SO, you want to know How to Introduce Toddlers and Babies to Books!!In this post Lit For Books will share proven and research driven strategies that will make teaching your baby to read a fun and exciting bonding exercise. Here at Lit For Books, we understand the importance of early childhood literacy. As former educators, we know […]
James Weldon Johnson, The Autobiography of an Ex Colored Man James Weldon Johnson, is an African American man best known for his contributions to music, as well as politics; however, in 1912 Johnson made the bold and appreciated jump to author publishing his seminal work The Autobiography of an Ex-Colored Man, not as fiction but […]
The Victorian Age is characterized by rapid change and developments in all arenas. Under the reign of Queen Victoria, Europe experiences advancements in medicine, science and technology. Individuals move from rural villages to the emerging cities, in hope to create a better life for one’s self by moving up in societal classes. Yet, another trend […]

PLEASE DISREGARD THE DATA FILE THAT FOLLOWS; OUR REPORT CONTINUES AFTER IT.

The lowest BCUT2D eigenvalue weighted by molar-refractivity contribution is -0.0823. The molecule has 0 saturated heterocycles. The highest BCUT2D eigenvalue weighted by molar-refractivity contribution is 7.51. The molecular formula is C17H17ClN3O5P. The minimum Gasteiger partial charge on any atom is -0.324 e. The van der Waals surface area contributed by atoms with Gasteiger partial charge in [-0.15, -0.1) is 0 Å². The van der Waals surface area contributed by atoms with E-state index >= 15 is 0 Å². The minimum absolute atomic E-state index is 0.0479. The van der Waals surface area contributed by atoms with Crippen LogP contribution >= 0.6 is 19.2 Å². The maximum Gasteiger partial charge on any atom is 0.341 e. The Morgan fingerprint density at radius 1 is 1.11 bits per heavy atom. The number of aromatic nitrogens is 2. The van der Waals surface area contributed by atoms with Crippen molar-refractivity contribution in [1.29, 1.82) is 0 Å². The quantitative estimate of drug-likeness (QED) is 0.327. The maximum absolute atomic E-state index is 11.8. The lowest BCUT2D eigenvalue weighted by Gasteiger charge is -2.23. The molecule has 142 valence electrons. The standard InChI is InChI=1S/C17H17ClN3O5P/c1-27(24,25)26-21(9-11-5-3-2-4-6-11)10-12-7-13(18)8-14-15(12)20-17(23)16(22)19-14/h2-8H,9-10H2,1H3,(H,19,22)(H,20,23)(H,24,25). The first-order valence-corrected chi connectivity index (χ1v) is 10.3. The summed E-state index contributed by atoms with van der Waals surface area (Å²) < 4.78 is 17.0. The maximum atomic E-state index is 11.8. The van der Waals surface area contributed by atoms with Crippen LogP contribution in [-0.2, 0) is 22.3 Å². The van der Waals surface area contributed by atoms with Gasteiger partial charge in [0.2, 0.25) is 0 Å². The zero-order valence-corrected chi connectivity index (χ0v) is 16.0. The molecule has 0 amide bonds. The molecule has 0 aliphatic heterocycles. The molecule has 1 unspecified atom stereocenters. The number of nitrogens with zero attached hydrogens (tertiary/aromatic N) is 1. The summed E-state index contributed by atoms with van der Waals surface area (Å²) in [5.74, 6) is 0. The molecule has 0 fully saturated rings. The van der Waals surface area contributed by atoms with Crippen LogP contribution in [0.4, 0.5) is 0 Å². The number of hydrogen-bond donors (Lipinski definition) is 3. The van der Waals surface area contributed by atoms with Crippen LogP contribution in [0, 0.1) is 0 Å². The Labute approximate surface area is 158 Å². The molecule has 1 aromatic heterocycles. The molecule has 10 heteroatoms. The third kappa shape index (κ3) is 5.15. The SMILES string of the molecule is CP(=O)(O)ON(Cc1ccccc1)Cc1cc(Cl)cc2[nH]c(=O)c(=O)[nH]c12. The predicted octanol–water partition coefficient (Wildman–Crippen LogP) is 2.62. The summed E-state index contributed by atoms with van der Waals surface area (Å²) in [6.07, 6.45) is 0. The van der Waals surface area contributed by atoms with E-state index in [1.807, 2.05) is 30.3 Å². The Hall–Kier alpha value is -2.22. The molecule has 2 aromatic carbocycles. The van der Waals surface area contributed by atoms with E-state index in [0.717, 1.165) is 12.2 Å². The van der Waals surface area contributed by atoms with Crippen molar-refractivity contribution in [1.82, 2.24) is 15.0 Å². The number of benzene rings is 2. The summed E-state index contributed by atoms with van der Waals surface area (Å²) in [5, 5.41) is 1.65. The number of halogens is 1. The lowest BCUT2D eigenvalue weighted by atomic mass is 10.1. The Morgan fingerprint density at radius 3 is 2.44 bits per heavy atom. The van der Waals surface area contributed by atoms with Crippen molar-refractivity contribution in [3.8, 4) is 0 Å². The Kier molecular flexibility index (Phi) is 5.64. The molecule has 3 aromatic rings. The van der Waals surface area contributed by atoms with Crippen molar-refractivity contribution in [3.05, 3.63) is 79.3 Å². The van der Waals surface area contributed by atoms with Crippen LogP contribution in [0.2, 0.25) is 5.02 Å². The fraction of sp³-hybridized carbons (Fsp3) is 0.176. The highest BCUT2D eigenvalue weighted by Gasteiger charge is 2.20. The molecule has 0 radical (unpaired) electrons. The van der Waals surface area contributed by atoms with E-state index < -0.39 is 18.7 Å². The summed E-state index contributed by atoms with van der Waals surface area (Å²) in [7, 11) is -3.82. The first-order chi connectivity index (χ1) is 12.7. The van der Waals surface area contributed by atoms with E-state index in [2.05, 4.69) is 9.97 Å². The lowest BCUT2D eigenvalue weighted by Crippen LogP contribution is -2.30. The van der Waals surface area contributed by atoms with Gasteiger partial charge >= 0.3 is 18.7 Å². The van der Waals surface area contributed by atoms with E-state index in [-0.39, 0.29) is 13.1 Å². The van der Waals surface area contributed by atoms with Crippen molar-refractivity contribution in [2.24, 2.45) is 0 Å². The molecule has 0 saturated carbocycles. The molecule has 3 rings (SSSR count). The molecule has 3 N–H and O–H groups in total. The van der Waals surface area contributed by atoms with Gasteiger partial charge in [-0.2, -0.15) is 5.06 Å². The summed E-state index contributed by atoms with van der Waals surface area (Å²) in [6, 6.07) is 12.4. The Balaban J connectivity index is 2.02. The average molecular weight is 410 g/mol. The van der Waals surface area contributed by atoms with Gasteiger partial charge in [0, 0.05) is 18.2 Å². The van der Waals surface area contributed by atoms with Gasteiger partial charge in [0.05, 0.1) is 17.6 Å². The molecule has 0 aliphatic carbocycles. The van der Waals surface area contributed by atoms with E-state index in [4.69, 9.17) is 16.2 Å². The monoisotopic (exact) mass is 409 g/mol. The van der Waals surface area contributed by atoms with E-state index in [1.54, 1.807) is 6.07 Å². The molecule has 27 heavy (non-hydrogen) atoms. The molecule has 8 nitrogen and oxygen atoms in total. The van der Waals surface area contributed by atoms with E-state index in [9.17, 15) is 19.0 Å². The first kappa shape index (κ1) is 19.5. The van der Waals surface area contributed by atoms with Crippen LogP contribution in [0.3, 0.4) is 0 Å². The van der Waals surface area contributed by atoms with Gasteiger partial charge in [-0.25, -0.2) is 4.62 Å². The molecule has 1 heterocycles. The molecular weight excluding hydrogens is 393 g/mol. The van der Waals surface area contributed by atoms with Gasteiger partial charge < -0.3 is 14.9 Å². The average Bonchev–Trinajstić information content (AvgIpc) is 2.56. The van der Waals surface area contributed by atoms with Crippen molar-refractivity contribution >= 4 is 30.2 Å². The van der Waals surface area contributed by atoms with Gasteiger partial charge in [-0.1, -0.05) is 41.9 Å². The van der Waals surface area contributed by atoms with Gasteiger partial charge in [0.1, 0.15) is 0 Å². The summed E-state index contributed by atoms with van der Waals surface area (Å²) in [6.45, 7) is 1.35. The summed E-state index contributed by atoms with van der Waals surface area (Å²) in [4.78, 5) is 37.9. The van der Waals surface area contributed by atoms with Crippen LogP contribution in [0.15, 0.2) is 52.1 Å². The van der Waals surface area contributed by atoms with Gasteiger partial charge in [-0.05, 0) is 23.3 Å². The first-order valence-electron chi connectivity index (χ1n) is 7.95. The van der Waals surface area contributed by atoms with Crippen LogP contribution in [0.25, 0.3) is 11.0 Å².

Two Peas, One Pod- The like protagonists in Mary Shelley’s Frankenstein Quintessential to the gothic tradition of literature, Mary Shelley’s Frankenstein has transcended time, countlessly readapted into television series, plays, and movies the tradition of gothic horror has much owed to Mary Shelley’s work. However, a disservice is rendered to any who ventures not to […]
T. S. Eliot’s poem, “The Love Song of J Alfred Prufrock ” is highly cited as an exemplary work of modern poetry. Published in 1911, Eliot’s work marks the divide between the established romantic writings that predecessed the era and the newest venture of modernism, seeking to articulate the feelings and ideas caused by the […]
Robert Browning’s “My last Duchess” is centered around the dramatic dialogue of the Duke of Ferrara as he shows a portrait of his late wife to an envoy. During what otherwise would have been an ordinary tour, the Duke provides a history of how he came to posess a portrait of such a lovely woman. […]
After a critical assessment of Daniel Defoe’s Moll Flanders, Henry Fielding’s Joseph Andrews and Jane Austen’s Sense and Sensibility it is plainly obvious to readers that despite the criticism of Ian Watt’s work The Rise of the Novel: Studies in Defoe, Richardson and Fielding, there is indeed a correlated connection between the rise of the novel and the use of realism as a literary tool.